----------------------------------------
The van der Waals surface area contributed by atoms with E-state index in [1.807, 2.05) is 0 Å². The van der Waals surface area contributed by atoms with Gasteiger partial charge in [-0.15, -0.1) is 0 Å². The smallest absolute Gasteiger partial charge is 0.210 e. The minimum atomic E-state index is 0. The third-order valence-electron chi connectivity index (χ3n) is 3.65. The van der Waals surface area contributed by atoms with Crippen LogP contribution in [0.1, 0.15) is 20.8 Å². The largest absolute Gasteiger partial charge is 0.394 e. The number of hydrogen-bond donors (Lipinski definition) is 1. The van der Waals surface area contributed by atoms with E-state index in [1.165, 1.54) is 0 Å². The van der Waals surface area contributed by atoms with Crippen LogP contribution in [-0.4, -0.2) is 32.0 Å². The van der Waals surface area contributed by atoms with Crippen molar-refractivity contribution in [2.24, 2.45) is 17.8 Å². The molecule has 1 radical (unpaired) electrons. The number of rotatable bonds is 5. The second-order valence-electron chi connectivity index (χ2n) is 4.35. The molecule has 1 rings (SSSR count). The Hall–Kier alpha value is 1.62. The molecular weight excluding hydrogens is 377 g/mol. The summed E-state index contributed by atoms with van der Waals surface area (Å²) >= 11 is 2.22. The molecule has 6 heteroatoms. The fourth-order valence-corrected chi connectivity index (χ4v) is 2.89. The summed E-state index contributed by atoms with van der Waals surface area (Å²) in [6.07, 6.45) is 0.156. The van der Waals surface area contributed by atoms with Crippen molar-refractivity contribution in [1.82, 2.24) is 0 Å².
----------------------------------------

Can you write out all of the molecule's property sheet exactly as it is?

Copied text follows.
The van der Waals surface area contributed by atoms with E-state index in [1.807, 2.05) is 0 Å². The van der Waals surface area contributed by atoms with Gasteiger partial charge in [-0.15, -0.1) is 0 Å². The smallest absolute Gasteiger partial charge is 0.210 e. The minimum atomic E-state index is 0. The third-order valence-electron chi connectivity index (χ3n) is 3.65. The van der Waals surface area contributed by atoms with Crippen LogP contribution in [0.1, 0.15) is 20.8 Å². The largest absolute Gasteiger partial charge is 0.394 e. The number of hydrogen-bond donors (Lipinski definition) is 1. The van der Waals surface area contributed by atoms with E-state index in [1.165, 1.54) is 0 Å². The van der Waals surface area contributed by atoms with Crippen LogP contribution in [-0.4, -0.2) is 32.0 Å². The van der Waals surface area contributed by atoms with Crippen molar-refractivity contribution in [2.24, 2.45) is 17.8 Å². The molecule has 1 radical (unpaired) electrons. The number of rotatable bonds is 5. The second-order valence-electron chi connectivity index (χ2n) is 4.35. The molecule has 1 rings (SSSR count). The Hall–Kier alpha value is 1.62. The molecular weight excluding hydrogens is 377 g/mol. The summed E-state index contributed by atoms with van der Waals surface area (Å²) >= 11 is 2.22. The molecule has 6 heteroatoms. The fourth-order valence-corrected chi connectivity index (χ4v) is 2.89. The summed E-state index contributed by atoms with van der Waals surface area (Å²) in [6.07, 6.45) is 0.156. The van der Waals surface area contributed by atoms with Crippen molar-refractivity contribution in [1.82, 2.24) is 0 Å².